Surgeons and nurses performing clean surgery wear disposable face masks. The purpose of face masks is thought to be two-fold: to prevent the passage of germs from the surgeon's nose and mouth into the patient's wound and to protect the surgeon's face from sprays and splashes from the patient. Face masks are thought to make wound infections after surgery less likely. However, incorrectly worn masks may increase the likelihood of the wound getting contaminated with germs. We wanted to discover whether wearing a face mask during surgery makes infections of the wound more likely after the operation.
This review aimed to find out if wearing disposable face masks increases or decreases the number of cases of wound infection after clean surgery.
We searched for all studies that had been done in the past relevant to this topic. Studies included in our analysis were those looking at the use of face masks in 'clean' surgery in adults and children. Clean surgery is when the operation does not go into organs that may contain bugs such as the lungs, gut, genitals and bladder. Infections of the wound are less likely to occur after 'clean' surgery, compared to 'unclean' surgery. We chose to look at this type of surgery because infections occurring after clean surgery would more likely be due to the use of the face mask, and not because of the nature of the operation. We also only looked at one particular type of study, the randomised controlled trial (RCT), where the people involved (participants) were randomly put into one of two groups: one group where the surgical team wore a face mask during the operation and one group where the surgical team did not wear a face mask. We compared the number of wound infection cases occurring after surgery between two groups.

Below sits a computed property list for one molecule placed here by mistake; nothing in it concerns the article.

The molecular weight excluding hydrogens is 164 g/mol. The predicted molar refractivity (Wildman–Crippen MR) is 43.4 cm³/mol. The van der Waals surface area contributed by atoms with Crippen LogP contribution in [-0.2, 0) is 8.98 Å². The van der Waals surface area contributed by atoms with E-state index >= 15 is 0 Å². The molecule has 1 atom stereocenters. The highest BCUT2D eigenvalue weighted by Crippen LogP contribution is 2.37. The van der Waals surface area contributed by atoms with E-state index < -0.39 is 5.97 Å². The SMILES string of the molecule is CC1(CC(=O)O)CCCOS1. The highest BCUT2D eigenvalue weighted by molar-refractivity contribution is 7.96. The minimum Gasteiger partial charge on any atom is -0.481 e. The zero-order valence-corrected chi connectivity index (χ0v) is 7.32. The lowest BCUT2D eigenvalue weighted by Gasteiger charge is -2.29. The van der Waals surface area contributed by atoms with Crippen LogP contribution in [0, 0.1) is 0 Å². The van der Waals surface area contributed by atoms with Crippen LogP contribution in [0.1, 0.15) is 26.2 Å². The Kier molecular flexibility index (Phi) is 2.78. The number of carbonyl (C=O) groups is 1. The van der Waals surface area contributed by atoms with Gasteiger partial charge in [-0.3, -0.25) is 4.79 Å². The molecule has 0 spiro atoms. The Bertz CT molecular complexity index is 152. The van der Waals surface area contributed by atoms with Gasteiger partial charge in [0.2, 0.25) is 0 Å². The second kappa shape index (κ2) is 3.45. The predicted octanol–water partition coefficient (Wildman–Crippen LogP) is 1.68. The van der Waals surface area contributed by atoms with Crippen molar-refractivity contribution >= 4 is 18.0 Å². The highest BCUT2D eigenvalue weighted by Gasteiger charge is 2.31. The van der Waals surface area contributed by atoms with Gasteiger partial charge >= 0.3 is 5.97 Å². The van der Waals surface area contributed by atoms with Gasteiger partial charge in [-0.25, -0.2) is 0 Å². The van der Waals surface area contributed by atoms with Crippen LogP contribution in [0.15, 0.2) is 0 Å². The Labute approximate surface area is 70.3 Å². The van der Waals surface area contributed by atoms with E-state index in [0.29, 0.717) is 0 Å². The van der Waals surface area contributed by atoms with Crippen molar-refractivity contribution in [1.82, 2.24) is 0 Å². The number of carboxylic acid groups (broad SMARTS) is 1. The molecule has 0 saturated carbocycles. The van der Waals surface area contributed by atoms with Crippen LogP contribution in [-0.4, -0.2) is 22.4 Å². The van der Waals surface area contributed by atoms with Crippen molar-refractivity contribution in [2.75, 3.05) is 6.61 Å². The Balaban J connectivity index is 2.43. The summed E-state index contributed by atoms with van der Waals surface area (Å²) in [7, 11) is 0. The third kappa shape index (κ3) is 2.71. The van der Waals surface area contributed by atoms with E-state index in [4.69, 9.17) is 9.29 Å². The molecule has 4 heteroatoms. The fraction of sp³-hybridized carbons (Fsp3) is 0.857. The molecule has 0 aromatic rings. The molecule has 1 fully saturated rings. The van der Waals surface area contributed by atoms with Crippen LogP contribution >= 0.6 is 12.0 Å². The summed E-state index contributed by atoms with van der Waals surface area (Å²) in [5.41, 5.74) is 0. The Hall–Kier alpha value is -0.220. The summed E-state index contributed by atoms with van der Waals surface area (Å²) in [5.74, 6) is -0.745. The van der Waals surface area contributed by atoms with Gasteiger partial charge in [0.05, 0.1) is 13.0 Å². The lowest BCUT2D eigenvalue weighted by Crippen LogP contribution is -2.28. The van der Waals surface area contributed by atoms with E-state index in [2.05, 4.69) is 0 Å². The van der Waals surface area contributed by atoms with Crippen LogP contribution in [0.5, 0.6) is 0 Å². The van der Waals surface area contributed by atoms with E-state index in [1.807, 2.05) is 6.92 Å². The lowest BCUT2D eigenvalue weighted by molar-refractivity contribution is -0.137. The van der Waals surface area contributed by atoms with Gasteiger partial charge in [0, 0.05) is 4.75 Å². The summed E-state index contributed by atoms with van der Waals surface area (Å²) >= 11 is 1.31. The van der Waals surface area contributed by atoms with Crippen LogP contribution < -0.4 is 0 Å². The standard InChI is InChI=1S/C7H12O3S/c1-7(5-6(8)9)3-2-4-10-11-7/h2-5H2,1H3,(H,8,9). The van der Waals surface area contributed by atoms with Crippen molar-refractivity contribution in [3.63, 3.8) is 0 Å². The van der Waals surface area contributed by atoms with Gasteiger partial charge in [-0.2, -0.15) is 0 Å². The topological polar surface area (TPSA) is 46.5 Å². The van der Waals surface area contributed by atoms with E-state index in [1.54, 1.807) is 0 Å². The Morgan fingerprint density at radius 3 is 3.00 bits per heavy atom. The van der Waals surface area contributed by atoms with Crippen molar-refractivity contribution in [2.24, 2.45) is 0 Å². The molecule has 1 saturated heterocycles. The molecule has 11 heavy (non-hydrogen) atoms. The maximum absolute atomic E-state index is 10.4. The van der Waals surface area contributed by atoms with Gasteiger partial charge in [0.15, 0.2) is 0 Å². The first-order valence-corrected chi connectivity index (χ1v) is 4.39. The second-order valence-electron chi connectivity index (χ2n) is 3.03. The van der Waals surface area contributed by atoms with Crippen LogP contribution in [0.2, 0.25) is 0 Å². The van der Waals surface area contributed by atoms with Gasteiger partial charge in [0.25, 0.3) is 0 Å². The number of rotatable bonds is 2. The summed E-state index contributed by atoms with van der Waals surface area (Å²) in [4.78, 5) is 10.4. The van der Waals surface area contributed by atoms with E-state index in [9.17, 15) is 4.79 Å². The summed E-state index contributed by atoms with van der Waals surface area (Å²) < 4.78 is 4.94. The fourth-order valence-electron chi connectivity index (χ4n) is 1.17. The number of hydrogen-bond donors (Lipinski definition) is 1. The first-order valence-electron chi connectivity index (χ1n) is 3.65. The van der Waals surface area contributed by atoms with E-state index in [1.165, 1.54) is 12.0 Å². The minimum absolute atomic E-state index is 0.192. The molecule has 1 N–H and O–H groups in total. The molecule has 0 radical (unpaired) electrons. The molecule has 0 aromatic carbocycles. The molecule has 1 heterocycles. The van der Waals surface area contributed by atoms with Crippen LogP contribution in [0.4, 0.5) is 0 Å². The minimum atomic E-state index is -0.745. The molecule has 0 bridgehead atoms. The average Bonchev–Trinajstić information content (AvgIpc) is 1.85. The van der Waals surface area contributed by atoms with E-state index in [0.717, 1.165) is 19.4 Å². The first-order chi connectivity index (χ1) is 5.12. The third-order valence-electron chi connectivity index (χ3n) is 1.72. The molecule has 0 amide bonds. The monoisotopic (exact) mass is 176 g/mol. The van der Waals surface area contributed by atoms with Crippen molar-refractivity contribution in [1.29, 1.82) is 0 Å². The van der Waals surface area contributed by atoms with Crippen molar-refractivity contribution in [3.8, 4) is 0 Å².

Overall, we found very few studies and identified no new trials for this latest update. We analysed a total of 2106 participants from the three studies we found. All three studies showed that wearing a face mask during surgery neither increases nor decreases the number of wound infections occurring after surgery. We conclude that there is no clear evidence that wearing disposable face masks affects the likelihood of wound infections developing after surgery.
Quality of the evidence
The findings from this review cannot be generalised for several reasons: the studies included only looked at clean surgery, some of the studies did not specify what type of face mask was used and one of the studies did not involve many participants therefore making the findings less credible. The quality of the studies we found was low overall. The way in which participants were selected for the studies was not always completely random, which means the authors' judgements could have influenced the results. More research in this field is needed before making further conclusions about the use of face masks in surgery.
This plain language summary is up to date as of 22nd December 2015.
From the limited results it is unclear whether the wearing of surgical face masks by members of the surgical team has any impact on surgical wound infection rates for patients undergoing clean surgery.
Surgical face masks were originally developed to contain and filter droplets containing microorganisms expelled from the mouth and nasopharynx of healthcare workers during surgery, thereby providing protection for the patient. However, there are several ways in which surgical face masks could potentially contribute to contamination of the surgical wound, e.g. by incorrect wear or by leaking air from the side of the mask due to poor string tension.
To determine whether the wearing of disposable surgical face masks by the surgical team during clean surgery reduces postoperative surgical wound infection.
In December 2015, for this seventh update, we searched: The Cochrane Wounds Specialised Register; The Cochrane Central Register of Controlled Trials; Ovid MEDLINE; Ovid MEDLINE (In-Process & Other Non-Indexed Citations); Ovid EMBASE and EBSCO CINAHL. We also searched the bibliographies of all retrieved and relevant publications. There were no restrictions with respect to language, date of publication or study setting.
Randomised controlled trials (RCTs) and quasi-randomised controlled trials comparing the use of disposable surgical masks with the use of no mask.
Two review authors extracted data independently.
We included three trials, involving a total of 2106 participants. There was no statistically significant difference in infection rates between the masked and unmasked group in any of the trials. We identified no new trials for this latest update.